This study examines the disproportionately heavy reliance on the word deḥltā ("fear") and its cognates in two related sixth-century Syriac martyr texts from the Sasanian Empire, and how this usage reflects both an acknowledgement of and an attempt to transcend the religious diversity of the sixth century. It begins by describing the contents and historical background of the two martyrdoms and highlighting their broad, even elastic, usage of deḥltā and its cognates. The origins of the wide semantic range of deḥltā are attributed to Syriac translation literature, especially the Peshitta, the Syriac version of the Hebrew Bible and the New Testament. After a survey of how this term appears in earlier East Syrian martyr acts, the study turns to the close engagement with Zoroastrianism found in the martyrdoms of Gregory and Yazdpaneh and then to an examination of how "fear" relates to the texts' theological and ethical concerns. It is suggested that fear is an embodied form of knowledge evoked in these texts at the same time that it operates in the textual process of coercion that creates religious subjects.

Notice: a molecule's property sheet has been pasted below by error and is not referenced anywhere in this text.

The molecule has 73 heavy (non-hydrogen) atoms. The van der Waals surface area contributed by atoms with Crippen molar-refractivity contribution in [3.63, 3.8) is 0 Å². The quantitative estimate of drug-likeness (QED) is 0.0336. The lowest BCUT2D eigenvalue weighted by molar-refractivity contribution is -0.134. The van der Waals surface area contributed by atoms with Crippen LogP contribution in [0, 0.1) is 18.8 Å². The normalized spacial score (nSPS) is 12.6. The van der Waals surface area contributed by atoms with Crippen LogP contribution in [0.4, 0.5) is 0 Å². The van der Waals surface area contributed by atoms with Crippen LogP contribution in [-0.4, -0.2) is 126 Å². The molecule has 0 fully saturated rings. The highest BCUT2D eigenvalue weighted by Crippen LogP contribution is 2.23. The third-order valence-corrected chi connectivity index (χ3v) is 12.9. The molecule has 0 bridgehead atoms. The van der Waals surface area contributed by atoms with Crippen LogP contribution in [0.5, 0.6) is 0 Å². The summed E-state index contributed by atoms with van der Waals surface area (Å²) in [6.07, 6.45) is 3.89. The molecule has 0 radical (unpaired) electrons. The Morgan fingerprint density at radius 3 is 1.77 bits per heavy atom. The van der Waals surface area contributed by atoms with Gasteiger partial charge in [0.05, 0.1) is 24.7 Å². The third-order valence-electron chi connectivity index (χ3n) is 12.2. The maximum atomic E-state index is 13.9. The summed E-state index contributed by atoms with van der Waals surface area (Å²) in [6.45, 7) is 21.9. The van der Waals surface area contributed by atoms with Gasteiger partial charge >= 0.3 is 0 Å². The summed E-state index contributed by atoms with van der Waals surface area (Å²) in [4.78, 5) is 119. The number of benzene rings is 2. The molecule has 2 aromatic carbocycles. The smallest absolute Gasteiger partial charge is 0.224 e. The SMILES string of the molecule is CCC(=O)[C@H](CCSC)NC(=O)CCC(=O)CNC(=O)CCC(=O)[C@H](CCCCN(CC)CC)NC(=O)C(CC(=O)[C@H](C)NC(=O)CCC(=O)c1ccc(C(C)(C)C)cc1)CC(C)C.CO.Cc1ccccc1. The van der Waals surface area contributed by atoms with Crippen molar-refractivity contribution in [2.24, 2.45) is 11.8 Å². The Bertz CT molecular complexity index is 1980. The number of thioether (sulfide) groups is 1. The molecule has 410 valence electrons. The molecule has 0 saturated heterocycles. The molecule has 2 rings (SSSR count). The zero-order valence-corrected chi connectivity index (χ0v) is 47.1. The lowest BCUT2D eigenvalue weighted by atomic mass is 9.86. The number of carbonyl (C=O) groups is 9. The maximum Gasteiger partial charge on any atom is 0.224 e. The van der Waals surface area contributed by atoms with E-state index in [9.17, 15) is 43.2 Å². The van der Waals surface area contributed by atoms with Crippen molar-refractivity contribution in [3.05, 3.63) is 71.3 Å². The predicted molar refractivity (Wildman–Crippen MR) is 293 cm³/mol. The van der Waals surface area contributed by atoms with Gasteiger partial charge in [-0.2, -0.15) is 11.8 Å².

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pp. 300-336
Launched on MUSE
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